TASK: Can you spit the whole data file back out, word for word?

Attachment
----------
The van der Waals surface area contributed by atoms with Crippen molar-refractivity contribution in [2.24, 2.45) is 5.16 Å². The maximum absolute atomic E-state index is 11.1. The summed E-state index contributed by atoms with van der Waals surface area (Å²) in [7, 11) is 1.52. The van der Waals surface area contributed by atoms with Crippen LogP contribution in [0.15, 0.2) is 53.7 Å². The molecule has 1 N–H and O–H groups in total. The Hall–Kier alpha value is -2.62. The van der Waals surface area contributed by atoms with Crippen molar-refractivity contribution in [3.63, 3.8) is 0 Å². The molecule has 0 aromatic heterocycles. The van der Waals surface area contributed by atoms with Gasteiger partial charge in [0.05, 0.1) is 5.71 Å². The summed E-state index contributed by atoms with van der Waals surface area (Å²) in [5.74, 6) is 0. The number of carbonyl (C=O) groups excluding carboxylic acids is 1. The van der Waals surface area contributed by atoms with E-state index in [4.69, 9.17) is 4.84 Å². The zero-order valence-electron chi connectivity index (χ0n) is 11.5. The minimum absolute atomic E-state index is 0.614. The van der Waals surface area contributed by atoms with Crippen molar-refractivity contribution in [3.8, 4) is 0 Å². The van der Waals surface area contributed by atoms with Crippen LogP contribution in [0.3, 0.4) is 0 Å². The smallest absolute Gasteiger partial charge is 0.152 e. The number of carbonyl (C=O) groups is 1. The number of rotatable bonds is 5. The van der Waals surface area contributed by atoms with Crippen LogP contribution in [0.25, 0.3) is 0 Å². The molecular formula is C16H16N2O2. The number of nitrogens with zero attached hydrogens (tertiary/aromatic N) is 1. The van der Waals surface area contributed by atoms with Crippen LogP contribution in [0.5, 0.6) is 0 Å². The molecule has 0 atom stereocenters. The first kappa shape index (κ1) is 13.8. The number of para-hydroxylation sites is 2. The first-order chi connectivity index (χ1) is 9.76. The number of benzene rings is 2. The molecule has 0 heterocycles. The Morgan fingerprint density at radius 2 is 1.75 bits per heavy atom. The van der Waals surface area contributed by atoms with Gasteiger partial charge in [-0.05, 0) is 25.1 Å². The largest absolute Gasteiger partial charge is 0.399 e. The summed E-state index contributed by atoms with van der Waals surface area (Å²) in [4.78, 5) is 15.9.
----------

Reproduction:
The van der Waals surface area contributed by atoms with Crippen molar-refractivity contribution in [2.24, 2.45) is 5.16 Å². The maximum absolute atomic E-state index is 11.1. The summed E-state index contributed by atoms with van der Waals surface area (Å²) in [7, 11) is 1.52. The van der Waals surface area contributed by atoms with Crippen LogP contribution in [0.15, 0.2) is 53.7 Å². The molecule has 1 N–H and O–H groups in total. The Hall–Kier alpha value is -2.62. The van der Waals surface area contributed by atoms with Crippen molar-refractivity contribution in [3.63, 3.8) is 0 Å². The molecule has 0 aromatic heterocycles. The van der Waals surface area contributed by atoms with Gasteiger partial charge in [0.05, 0.1) is 5.71 Å². The summed E-state index contributed by atoms with van der Waals surface area (Å²) in [5.74, 6) is 0. The number of carbonyl (C=O) groups excluding carboxylic acids is 1. The van der Waals surface area contributed by atoms with E-state index in [4.69, 9.17) is 4.84 Å². The zero-order valence-electron chi connectivity index (χ0n) is 11.5. The minimum absolute atomic E-state index is 0.614. The van der Waals surface area contributed by atoms with Crippen molar-refractivity contribution in [3.8, 4) is 0 Å². The van der Waals surface area contributed by atoms with Crippen LogP contribution in [0.3, 0.4) is 0 Å². The smallest absolute Gasteiger partial charge is 0.152 e. The number of carbonyl (C=O) groups is 1. The number of rotatable bonds is 5. The van der Waals surface area contributed by atoms with Crippen LogP contribution in [0.25, 0.3) is 0 Å². The molecular formula is C16H16N2O2. The number of nitrogens with zero attached hydrogens (tertiary/aromatic N) is 1. The van der Waals surface area contributed by atoms with Crippen LogP contribution in [0.5, 0.6) is 0 Å². The molecule has 0 atom stereocenters. The first kappa shape index (κ1) is 13.8. The number of para-hydroxylation sites is 2. The first-order chi connectivity index (χ1) is 9.76. The number of benzene rings is 2. The molecule has 0 heterocycles. The Morgan fingerprint density at radius 2 is 1.75 bits per heavy atom. The van der Waals surface area contributed by atoms with Gasteiger partial charge in [-0.05, 0) is 25.1 Å². The largest absolute Gasteiger partial charge is 0.399 e. The summed E-state index contributed by atoms with van der Waals surface area (Å²) in [4.78, 5) is 15.9.